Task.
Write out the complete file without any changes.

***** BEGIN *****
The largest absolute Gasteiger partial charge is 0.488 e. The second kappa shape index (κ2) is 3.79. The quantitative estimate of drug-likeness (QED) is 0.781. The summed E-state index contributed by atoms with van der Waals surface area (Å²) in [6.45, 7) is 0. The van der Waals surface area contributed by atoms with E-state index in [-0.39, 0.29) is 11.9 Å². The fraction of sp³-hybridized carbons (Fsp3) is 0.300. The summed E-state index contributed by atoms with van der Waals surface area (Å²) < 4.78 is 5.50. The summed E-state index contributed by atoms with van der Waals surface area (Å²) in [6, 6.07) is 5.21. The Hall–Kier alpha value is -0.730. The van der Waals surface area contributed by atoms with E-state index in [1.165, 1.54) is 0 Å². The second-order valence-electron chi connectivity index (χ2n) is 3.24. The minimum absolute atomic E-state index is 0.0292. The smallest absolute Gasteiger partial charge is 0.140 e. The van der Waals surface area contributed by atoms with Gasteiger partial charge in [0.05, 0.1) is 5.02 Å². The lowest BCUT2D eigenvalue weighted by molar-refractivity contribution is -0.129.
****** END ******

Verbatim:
The largest absolute Gasteiger partial charge is 0.488 e. The second kappa shape index (κ2) is 3.79. The quantitative estimate of drug-likeness (QED) is 0.781. The summed E-state index contributed by atoms with van der Waals surface area (Å²) in [6.45, 7) is 0. The van der Waals surface area contributed by atoms with E-state index in [-0.39, 0.29) is 11.9 Å². The fraction of sp³-hybridized carbons (Fsp3) is 0.300. The summed E-state index contributed by atoms with van der Waals surface area (Å²) < 4.78 is 5.50. The summed E-state index contributed by atoms with van der Waals surface area (Å²) in [6, 6.07) is 5.21. The Hall–Kier alpha value is -0.730. The van der Waals surface area contributed by atoms with E-state index in [1.165, 1.54) is 0 Å². The second-order valence-electron chi connectivity index (χ2n) is 3.24. The minimum absolute atomic E-state index is 0.0292. The smallest absolute Gasteiger partial charge is 0.140 e. The van der Waals surface area contributed by atoms with Gasteiger partial charge in [0.05, 0.1) is 5.02 Å². The lowest BCUT2D eigenvalue weighted by molar-refractivity contribution is -0.129.